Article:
Paris Brest, Chocolate Éclair, and Citrus Cream puff
All three of these desserts are made with the same pâte à choux, so you can see how important it is to perfect the foundation of dough for a variety of pastries. These are available as part of the mini Parisian desserts ($12) that Omilinsky serves at Café des Architectes.
Pâte à Choux Ingredients
The ingredients for pâte à choux are familiar and pretty simple—eggs, butter, flour, sugar, salt, and milk. While Omilinsky uses pâte à choux for several different French pastries, she also makes the restaurant's gougères, a savory application with a similar dough. For gougères the recipe includes more salt, mustard powder, garlic powder, and herbs.
Milk, Not Water
While many pâte à choux recipes call for water, Omilinsky uses whole milk instead. The sugar and fat in the milk caramelizes for a richer flavor. "I've tried a lot of variations of recipes and I've landed on this one as the best," she says. The first step is bringing the milk and butter to a boil.
Incorporating Flour, Salt, and Sugar
Once the milk and butter are boiling, Omilinsky adds the flour, salt, and sugar. The trick to perfect pâte à choux is to cook the dough long enough, a minimum of five minutes, while constantly stirring. Turn the heat down or the dough will scald on the bottom.
"It gets lumpy and looks like instant mashed potatoes," she says. "You want to cook some of the starch out of the flour and get rid of some of the water because I want all the puffy texture to come from the protein in my eggs."
Adding Eggs, One by One
Once the dough is shiny and smooth, it's time to paddle the dough in a KitchenAid blender before adding eggs. "Remember to paddle the dough on low until it's cool," she says.
Omilinsky uses whole eggs as opposed to pasteurized liquid eggs and she adds them one by one so the dough will emulsify properly. "The dough looks almost broken, but don't worry, the eggs will bring it together," she says. This method ensures the dough will have crispier edges.
Testing the Dough
Once the eggs are incorporated and the dough is smooth, Omilinsky tests the dough out to see if it's ready. "You want to be able to pull it two inches apart with your finger," she says. "Then you know it's done." Humidity and other environmental factors can make a big difference, so it's always important to test the dough instead of blindly following a recipe.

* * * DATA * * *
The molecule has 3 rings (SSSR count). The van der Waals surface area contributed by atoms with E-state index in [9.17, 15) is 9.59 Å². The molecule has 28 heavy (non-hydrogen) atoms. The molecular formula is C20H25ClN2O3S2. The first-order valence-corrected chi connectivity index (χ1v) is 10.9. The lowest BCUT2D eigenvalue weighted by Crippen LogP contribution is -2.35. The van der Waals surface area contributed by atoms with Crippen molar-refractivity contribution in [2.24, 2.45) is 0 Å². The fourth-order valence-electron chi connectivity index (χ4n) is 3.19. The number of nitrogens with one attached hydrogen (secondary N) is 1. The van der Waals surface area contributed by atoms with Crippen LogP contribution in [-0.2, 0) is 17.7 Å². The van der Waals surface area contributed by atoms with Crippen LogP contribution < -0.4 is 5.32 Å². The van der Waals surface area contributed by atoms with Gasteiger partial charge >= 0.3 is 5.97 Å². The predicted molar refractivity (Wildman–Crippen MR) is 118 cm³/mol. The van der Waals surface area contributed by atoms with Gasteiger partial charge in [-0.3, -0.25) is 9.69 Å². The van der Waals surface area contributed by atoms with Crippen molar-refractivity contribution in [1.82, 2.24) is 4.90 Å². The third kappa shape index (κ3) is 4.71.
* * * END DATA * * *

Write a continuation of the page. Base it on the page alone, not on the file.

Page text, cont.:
Piping the Dough
Omilinsky used to pipe her dough, freeze it, then bake it. After returning from Paris though, she tries to bake it fresh after piping, or at least brings the dough to room temperature before baking if she needs to freeze it. "This keeps it crunchy on the outside," she says. She's started using a star tip instead of a round tip for piping too, as an aesthetic preference.
The great thing about pâte à choux is that it's fairly easy to work with. "If you mess up, just scrape it off and try again," Omilinsky says.
Paris Brest and Cream Puff Shells
Before baking, Omilinsky egg washes the dough and dusts it in powdered sugar to get a beautiful golden brown crunch. With the Paris brest, she'll add pearl sugar for texture and added sweetness.
The pâte à choux here has been baked and is ready to be sliced and filled. The Paris brest are filled with a sweet and salty praline cream while the cream puffs currently have an orange creamsicle filling.
Chocolate Éclair Filling
The filling for Omilinsky's chocolate éclairs is a simple chocolate cremeux, or pudding. You can interchange fillings for éclairs and cream puffs depending on personal preference.
Here, Omilinsky pours crème anglaise over Valrhona's Manjari chocolate to melt it. She likes Manjari for its fruitier flavor profile and color. It's not too dark, so it contrasts nicely with the deep brown chocolate glaze she adds on top.
Piping a Chocolate Éclair
Omilinsky fills a chocolate éclair through the bottom after poking a small hole in the dough. "No one sees the bottom," Omilinsky says with a grin. "I want the top to be smooth for the glissage." Some bakeries cut the éclair in half but this can result in a drier filling if it's not piped to order.
The trick to a shiny glaze is pectin. Omilinsky has both pectin powder and pectin jelly in her kitchen and has found that both work equally well. This jelly looks like a little like sloshy Vaseline and has a neutral flavor when it's added. Regardless of whether you use a powder or jelly, remember activate the pectin by bringing the cream to a boil before adding it.
Let Them Eat Éclairs
See how the glazed éclair is nice and shiny? Without pectin, it might be shiny when first glazed, but will soon wear off to a less appetizing matte brown.